This week, we saw another round of headlines regarding China’s basing plans in Cambodia, with the country’s demolition of U.S.-funded facility at Ream Naval Base exacerbating earlier fears about the country’s possible granting of basing privileges to the Chinese navy. While a focus on this development is important in and of itself given its broader geopolitical implications, it is also critical to ensure that an excessive emphasis on rhetorical “base wars” does not distract attention from the broader military inroads Beijing is already making in the region.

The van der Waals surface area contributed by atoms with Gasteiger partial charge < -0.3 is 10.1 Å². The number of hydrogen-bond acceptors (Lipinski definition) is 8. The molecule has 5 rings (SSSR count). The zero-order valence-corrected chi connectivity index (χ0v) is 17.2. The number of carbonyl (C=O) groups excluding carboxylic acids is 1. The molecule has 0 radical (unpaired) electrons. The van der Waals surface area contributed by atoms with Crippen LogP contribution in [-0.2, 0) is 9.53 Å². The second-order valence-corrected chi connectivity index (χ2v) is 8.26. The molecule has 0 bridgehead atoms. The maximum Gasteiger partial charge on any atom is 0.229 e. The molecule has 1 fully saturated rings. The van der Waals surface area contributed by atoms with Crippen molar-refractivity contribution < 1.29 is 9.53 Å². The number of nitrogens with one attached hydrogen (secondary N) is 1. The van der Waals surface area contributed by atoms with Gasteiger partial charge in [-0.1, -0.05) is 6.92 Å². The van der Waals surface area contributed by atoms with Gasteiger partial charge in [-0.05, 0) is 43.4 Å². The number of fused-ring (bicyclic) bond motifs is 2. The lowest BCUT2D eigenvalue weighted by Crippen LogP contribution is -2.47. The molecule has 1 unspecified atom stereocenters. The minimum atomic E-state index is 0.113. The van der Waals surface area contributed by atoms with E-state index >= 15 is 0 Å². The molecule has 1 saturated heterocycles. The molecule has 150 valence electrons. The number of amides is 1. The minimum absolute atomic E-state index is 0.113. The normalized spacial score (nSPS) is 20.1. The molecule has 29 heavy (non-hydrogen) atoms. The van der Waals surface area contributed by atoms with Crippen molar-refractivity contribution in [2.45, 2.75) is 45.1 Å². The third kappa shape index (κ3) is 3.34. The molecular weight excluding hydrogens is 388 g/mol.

As I have noted before, including in a research report for The Wilson Center, while episodic attention to individual Chinese inroads in defense relationships with Southeast Asian states over the past decade or so – from new China-Philippines coast guard mechanisms to Malaysia’s unprecedented purchase of Chinese naval vessels – is important for its own sake, it can also obscure the bigger picture, wherein Beijing has been systematically building the outlines of a regional security architecture of its own as part of its growing influence in the Indo-Pacific through a series of exercises, dialogues, and facilities. Southeast Asia is the region where this has manifested most clearly.
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